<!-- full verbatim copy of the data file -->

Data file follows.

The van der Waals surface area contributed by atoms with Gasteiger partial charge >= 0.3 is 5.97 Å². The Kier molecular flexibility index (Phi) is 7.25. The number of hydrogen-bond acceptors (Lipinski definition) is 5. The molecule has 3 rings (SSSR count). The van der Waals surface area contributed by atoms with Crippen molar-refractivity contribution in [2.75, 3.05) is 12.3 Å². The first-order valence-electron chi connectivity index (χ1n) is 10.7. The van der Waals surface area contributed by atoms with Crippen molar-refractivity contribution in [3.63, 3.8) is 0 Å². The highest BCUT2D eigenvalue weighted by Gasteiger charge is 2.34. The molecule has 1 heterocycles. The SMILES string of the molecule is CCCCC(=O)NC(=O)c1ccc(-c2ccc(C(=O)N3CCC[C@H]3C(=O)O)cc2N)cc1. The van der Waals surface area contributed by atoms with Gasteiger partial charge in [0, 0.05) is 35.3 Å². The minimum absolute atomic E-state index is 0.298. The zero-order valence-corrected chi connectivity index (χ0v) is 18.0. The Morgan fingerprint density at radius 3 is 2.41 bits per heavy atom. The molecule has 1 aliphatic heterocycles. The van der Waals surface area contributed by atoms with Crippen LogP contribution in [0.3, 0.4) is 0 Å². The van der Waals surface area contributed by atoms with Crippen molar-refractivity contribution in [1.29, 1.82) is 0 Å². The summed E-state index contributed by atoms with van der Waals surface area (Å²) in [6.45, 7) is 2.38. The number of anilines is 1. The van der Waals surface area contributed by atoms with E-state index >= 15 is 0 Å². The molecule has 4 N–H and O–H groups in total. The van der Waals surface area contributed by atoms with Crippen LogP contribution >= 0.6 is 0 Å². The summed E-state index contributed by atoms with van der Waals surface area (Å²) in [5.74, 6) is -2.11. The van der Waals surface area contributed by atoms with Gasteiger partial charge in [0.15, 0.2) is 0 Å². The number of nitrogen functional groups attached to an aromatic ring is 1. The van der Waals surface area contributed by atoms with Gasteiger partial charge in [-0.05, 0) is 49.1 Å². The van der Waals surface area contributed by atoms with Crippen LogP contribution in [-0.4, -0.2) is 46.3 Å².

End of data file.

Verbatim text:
The van der Waals surface area contributed by atoms with Gasteiger partial charge >= 0.3 is 5.97 Å². The Kier molecular flexibility index (Phi) is 7.25. The number of hydrogen-bond acceptors (Lipinski definition) is 5. The molecule has 3 rings (SSSR count). The van der Waals surface area contributed by atoms with Crippen molar-refractivity contribution in [2.75, 3.05) is 12.3 Å². The first-order valence-electron chi connectivity index (χ1n) is 10.7. The van der Waals surface area contributed by atoms with Crippen molar-refractivity contribution in [3.63, 3.8) is 0 Å². The highest BCUT2D eigenvalue weighted by Gasteiger charge is 2.34. The molecule has 1 heterocycles. The SMILES string of the molecule is CCCCC(=O)NC(=O)c1ccc(-c2ccc(C(=O)N3CCC[C@H]3C(=O)O)cc2N)cc1. The van der Waals surface area contributed by atoms with Gasteiger partial charge in [0, 0.05) is 35.3 Å². The minimum absolute atomic E-state index is 0.298. The zero-order valence-corrected chi connectivity index (χ0v) is 18.0. The Morgan fingerprint density at radius 3 is 2.41 bits per heavy atom. The molecule has 1 aliphatic heterocycles. The van der Waals surface area contributed by atoms with Crippen LogP contribution in [0.3, 0.4) is 0 Å². The van der Waals surface area contributed by atoms with Crippen molar-refractivity contribution in [1.29, 1.82) is 0 Å². The summed E-state index contributed by atoms with van der Waals surface area (Å²) in [6.45, 7) is 2.38. The number of anilines is 1. The van der Waals surface area contributed by atoms with E-state index >= 15 is 0 Å². The molecule has 4 N–H and O–H groups in total. The van der Waals surface area contributed by atoms with Crippen LogP contribution >= 0.6 is 0 Å². The summed E-state index contributed by atoms with van der Waals surface area (Å²) in [5.74, 6) is -2.11. The van der Waals surface area contributed by atoms with Gasteiger partial charge in [0.15, 0.2) is 0 Å². The number of nitrogen functional groups attached to an aromatic ring is 1. The van der Waals surface area contributed by atoms with Gasteiger partial charge in [-0.05, 0) is 49.1 Å². The van der Waals surface area contributed by atoms with Crippen LogP contribution in [-0.4, -0.2) is 46.3 Å².